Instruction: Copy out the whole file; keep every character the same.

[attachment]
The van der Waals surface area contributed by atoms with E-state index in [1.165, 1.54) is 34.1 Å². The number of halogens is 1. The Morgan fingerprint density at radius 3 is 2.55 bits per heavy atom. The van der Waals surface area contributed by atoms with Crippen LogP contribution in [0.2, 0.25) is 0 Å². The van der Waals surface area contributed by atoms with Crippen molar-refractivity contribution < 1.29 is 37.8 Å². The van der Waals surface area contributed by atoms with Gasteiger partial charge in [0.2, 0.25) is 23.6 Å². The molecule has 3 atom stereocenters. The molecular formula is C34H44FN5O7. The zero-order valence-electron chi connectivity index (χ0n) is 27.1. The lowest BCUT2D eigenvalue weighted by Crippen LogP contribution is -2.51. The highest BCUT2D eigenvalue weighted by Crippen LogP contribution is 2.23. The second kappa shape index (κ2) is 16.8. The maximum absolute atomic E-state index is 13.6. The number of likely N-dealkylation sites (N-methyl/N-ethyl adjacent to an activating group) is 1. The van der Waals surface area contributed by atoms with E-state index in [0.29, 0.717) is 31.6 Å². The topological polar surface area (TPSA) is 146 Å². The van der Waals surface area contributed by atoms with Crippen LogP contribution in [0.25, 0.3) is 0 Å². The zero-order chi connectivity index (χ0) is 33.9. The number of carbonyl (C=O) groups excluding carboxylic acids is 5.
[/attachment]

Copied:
The van der Waals surface area contributed by atoms with E-state index in [1.165, 1.54) is 34.1 Å². The number of halogens is 1. The Morgan fingerprint density at radius 3 is 2.55 bits per heavy atom. The van der Waals surface area contributed by atoms with Crippen LogP contribution in [0.2, 0.25) is 0 Å². The van der Waals surface area contributed by atoms with Crippen molar-refractivity contribution < 1.29 is 37.8 Å². The van der Waals surface area contributed by atoms with Gasteiger partial charge in [0.2, 0.25) is 23.6 Å². The molecule has 3 atom stereocenters. The molecular formula is C34H44FN5O7. The zero-order valence-electron chi connectivity index (χ0n) is 27.1. The lowest BCUT2D eigenvalue weighted by Crippen LogP contribution is -2.51. The highest BCUT2D eigenvalue weighted by Crippen LogP contribution is 2.23. The second kappa shape index (κ2) is 16.8. The maximum absolute atomic E-state index is 13.6. The number of likely N-dealkylation sites (N-methyl/N-ethyl adjacent to an activating group) is 1. The van der Waals surface area contributed by atoms with E-state index in [0.29, 0.717) is 31.6 Å². The topological polar surface area (TPSA) is 146 Å². The van der Waals surface area contributed by atoms with Crippen LogP contribution in [0.25, 0.3) is 0 Å². The zero-order chi connectivity index (χ0) is 33.9. The number of carbonyl (C=O) groups excluding carboxylic acids is 5.